Why financial institutions should prioritise microsegmentation

The security practice helps firms take a unified approach to achieving a number of key goals while protecting their digital crown jewels

Richard Meeus
By Richard Meeus on 23 August 2022
Why financial institutions should prioritise microsegmentation

Financial institutions have a strong requirement for cost savings through automation, resources optimisation, and agile technologies. They need a solution that can increase security while also promoting operational efficiency. 

Moreover, financial institutions have always been prime targets for crime. Given that remote and indirect transactions are the norm these days, attackers have even more opportunities to break through perimeter security. This further increases the risk of breach and the remediation costs. 

However, managing cybersecurity controls in financial services is a complex task. There are numerous drivers that make the work time-consuming and resource-heavy, such as country- and state-level cybersecurity requirements, evolving network infrastructure and the large number of third-party applications, partners and outsourcing vendors. All these factors combined with a multitude of tools, users and outside pressures make financial institutions especially attractive to cybercriminals. 

Enabling digital transformation for better customer service and availability leads to even more ways for banks to be potentially vulnerable to fraud and unauthorised transactions. Customers are well aware of these growing issues and want reassurance that their privacy and finances are protected.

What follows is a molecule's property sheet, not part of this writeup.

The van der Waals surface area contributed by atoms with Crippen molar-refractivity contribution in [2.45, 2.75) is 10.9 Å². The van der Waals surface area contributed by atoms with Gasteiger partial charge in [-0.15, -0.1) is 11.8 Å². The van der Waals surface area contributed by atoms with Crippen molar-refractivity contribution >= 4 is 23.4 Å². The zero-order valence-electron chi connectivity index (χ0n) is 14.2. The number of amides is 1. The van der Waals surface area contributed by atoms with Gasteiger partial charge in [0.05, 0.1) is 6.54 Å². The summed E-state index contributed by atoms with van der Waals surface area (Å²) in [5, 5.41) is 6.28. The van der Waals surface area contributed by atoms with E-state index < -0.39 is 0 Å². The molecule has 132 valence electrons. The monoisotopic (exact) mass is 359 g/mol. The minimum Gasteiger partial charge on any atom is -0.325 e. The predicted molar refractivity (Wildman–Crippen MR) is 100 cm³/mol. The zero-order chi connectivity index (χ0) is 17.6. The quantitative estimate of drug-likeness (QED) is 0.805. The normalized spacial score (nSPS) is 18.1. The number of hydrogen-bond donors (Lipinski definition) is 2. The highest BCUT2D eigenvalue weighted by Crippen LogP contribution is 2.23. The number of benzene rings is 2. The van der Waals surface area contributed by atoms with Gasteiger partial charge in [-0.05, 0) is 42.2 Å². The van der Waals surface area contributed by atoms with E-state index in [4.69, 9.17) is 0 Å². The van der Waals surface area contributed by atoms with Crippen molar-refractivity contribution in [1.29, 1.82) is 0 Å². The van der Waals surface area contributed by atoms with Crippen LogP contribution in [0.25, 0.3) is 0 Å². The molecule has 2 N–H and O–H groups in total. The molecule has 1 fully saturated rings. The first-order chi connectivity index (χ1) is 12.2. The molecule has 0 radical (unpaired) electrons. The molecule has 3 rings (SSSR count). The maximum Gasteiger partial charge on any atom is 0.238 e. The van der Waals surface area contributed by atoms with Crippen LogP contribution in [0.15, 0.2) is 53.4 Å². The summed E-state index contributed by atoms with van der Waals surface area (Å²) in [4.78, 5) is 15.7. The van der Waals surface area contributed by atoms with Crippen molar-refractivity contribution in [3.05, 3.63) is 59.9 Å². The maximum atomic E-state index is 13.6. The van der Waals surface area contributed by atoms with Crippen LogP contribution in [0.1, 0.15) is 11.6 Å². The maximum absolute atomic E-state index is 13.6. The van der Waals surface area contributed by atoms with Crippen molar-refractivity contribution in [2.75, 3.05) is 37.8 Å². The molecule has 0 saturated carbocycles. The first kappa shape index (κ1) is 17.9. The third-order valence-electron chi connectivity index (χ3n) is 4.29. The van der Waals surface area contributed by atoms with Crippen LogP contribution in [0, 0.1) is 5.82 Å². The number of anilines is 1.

The best way to address these challenges is to create a single pane of glass for security, with complete network traffic visibility and full isolation of the digital crown jewels. Using flexible, quickly deployed, and easy-to-understand microsegmentation controls, financial institutions can protect their core assets simply and effectively. 

Microsegmentation is an emerging security best practice that offers several advantages over more traditional approaches, which rely heavily on network-based controls that are often cumbersome to manage. However, the software-based segmentation element of microsegmentation separates security controls from the underlying infrastructure and allows organisations the flexibility to extend protection and visibility anywhere. 

The added granularity that microsegmentation offers is essential at a time when many organisations are adopting cloud services and new deployment options like containers that make traditional perimeter security less relevant. 

In order to get the most from a microsegmentation solution, there are five critical steps to take: 

  1. Simplify and accelerate regulatory compliance. To achieve this goal, start by mapping everything and isolating all compliance-related applications and systems. Granular visualisation will help you understand how best to reduce the risk of breaches quickly and easily.